The court also reviewed the case law in which the courts have been required to gauge the constitutionality of a penalty for one crime by comparing it to the penalty for other crimes.� Stating the well-settled rule that the relative seriousness of crimes is presumptively a legislative decision, the court noted that it had sustained proportionality challenges based on comparing the penalty for one offense to the penalty for a different offense in only one kind of situation:� where the penalty for one crime is more severe than the penalty for another crime of which the first is a lesser-included offense.� Id. at 674-77.�
Summarizing, the court explained:�
"The court has used the test of whether the penalty was so disproportioned to the offense as to 'shock the moral sense of reasonable people' and ordinarily has deferred to legislative judgments in assigning penalties for particular crimes, requiring only that the legislature's judgments be reasonable.� The cases permit the legislature to impose enhanced sentences on recidivists, even if those sentences would be disproportionate when applied to a defendant without prior convictions.� Finally, the proportionality provision bars the legislature from punishing a lesser-included offense (such as an attempt) more severely than the greater-inclusive offense (such as completion of the attempted crime)."
Id. at 676-77 (footnote omitted).�
Guided by the standards and principles that Wheeler reviews and establishes, we conclude that defendant's sentence was not unconstitutionally disproportionate to his crime.� Defendant's primary argument is that, because the penalty for intentional murder--300 months' incarceration without mandatory lifetime PPS--is less severe than the penalty that he received for each of seven counts of which he was convicted, the latter penalties are disproportionate.(2)� But as Wheeler makes clear, the text and history of Article I, section 16, establish that disproportionality is a measure of the relationship between a penalty and the offense, not the relationship between the penalty for one offense and the penalty for another.� Id. at 656, 666.� In the rare instances where the court has compared the penalties imposed for different crimes, a lesser-included offense had been punished more severely than a greater-inclusive offense.� Id. at 674-77.� That is not the case here.�
Nor are the concurrent 300-month sentences with lifetime PPS disproportionate to the crimes themselves.� Again, the measure of disproportionality under Wheeler and earlier cases is whether the legislatively imposed penalty is so irrational that it shocks the moral sense of reasonable people.� Id. at 670-71, 676.� We conclude that it is not.� Under the "shocks the moral sense" standard, we have upheld a sentence of 75 months' incarceration imposed on a 16-year-old boy for engaging in consensual sexual intercourse with his 13-year-old girlfriend.� State v. Thorp, 166 Or App 564, 566, 580, 2 P3d 903 (2000), rev dismissed, 332 Or 559 (2001).� We have upheld a sentence of life imprisonment imposed on a recidivist offender for forcibly kissing a woman on the neck.� State v. Meyrovich, 204 Or App 385, 387, 393, 129 P3d 729, rev den, 340 Or 674 (2006).� Indeed, no Oregon court has ever held that a particular sentence was disproportional to the offense for which it was imposed.� As the court observed in Wheeler, 343 Or at 674,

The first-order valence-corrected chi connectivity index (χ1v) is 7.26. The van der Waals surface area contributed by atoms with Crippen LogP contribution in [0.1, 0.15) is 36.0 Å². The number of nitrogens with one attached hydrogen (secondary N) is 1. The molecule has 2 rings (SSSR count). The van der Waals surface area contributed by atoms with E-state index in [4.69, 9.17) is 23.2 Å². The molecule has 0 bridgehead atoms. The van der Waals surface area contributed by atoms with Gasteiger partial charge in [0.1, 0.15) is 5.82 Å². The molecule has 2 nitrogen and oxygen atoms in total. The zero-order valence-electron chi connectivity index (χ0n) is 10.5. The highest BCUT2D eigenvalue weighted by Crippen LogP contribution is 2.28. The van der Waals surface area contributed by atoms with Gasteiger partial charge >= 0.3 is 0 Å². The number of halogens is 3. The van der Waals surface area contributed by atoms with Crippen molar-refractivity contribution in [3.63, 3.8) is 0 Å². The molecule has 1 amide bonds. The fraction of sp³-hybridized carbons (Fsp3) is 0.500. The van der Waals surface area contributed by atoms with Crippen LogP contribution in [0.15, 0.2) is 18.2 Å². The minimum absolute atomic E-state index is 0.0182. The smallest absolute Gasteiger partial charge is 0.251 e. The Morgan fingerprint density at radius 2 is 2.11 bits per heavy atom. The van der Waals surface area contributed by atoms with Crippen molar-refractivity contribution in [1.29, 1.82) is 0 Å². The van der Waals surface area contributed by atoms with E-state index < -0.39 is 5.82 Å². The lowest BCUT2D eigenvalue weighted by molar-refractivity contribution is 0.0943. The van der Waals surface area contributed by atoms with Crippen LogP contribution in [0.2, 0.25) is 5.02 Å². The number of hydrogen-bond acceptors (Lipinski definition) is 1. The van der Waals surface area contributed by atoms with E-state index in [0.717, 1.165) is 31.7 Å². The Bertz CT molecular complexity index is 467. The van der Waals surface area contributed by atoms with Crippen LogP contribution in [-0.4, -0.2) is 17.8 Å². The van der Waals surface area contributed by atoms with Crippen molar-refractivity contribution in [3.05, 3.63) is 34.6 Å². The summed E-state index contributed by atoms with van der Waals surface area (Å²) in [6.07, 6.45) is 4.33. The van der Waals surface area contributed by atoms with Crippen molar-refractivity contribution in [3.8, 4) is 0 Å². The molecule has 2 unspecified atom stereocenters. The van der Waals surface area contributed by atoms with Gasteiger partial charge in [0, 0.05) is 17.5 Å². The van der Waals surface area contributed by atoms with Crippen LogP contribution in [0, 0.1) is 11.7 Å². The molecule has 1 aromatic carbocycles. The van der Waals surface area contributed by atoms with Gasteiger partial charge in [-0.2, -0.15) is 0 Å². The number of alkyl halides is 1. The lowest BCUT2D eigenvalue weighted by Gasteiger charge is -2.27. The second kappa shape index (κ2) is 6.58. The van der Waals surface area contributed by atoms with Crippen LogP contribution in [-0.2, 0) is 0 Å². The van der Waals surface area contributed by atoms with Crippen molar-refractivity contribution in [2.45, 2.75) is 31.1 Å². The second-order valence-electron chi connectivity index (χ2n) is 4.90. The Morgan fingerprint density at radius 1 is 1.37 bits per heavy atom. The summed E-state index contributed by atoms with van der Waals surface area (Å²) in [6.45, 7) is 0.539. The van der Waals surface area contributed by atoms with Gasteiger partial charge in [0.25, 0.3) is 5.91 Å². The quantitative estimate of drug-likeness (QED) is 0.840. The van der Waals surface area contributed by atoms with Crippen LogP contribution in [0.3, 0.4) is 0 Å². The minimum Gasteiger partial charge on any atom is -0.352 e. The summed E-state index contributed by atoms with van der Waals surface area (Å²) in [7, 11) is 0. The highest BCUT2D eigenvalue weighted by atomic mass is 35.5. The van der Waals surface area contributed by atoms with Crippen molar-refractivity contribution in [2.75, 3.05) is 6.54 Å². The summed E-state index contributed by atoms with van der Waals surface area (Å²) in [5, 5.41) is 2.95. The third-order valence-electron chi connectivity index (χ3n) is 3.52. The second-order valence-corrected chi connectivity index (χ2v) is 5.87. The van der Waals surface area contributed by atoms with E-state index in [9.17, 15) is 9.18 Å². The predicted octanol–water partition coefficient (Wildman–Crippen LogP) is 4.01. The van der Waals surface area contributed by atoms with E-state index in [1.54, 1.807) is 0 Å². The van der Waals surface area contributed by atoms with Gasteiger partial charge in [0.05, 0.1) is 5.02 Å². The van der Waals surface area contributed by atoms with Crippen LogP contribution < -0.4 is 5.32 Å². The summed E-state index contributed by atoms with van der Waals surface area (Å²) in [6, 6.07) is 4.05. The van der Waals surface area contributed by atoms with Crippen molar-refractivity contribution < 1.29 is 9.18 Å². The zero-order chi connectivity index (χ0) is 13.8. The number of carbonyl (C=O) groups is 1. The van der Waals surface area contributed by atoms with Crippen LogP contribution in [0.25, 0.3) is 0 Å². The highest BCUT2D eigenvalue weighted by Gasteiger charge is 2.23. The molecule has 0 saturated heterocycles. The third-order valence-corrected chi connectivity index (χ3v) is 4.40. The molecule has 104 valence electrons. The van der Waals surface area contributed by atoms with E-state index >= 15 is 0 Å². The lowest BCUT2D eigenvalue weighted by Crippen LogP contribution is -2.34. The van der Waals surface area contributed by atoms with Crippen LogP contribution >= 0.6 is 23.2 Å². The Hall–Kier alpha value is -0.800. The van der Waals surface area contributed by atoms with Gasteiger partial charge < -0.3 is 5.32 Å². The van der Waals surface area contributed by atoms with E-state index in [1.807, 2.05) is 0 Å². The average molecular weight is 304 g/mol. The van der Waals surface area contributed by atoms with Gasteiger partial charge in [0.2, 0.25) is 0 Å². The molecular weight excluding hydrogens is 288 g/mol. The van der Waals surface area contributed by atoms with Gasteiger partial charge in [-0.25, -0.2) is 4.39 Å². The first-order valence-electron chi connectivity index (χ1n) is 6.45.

"The only two cases in which this court has held that particular penalties violate the proportionality requirement provide further refinement of the court's application of the 'moral shock' test--and demonstrate how rarely a sentence within the limits set by the legislature will be found to violate that requirement. �Both cases involved situations in which the penalty for a lesser-included offense was greater than the penalty for the greater-inclusive offense."
We emphasize that a sentence might strike reasonable persons as overly punitive, socially unjustified, and a mistake in judgment by the legislature, without necessarily causing moral shock.
Nor does the "rational basis" test impose anything resembling a serious impediment to duly enacted legislation.� As we have noted in a different context but with respect to the same standard of review, it derives from United States Supreme Court cases, and those cases and Oregon cases that follow them "'reduce to * * * nearly total deference. * * * Since the New Deal, the number of times the Court has struck down statutes because they fail rationality review can probably be counted on the fingers of one hand.'"� Advanced Drainage Systems, Inc. v. City of Portland, 214 Or App 534, 540-41, 166 P3d 580 (2007) (quoting Cox v. State of Oregon, 191 Or App 1, 14, 80 P3d 514 (2003) (Schuman, J., concurring)).� Nothing in this case persuades us that the sentence is irrational under that standard.� We therefore conclude that it did not violate defendant's right under Article I, section 16.
1. Article I, section 16, of the Oregon Constitution provides, in part,
"Cruel and unusual punishments shall not be inflicted, but all penalties shall be proportioned to the offense."
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2. We note that, under OAR 213-005-0004(1), the term of PPS for intentional murder is "the remainder of the offender's life, unless the Board [of Parole and Post-Prison Supervision (board)] finds a shorter term appropriate.� In no case shall the term of supervision be less than three years."� We need not, and do not, decide whether, in light of the board's authority to shorten it, a lifetime PPS term for intentional murder is a proportionally lesser sentence than the "mandatory" life PPS term imposed for defendant's offenses.�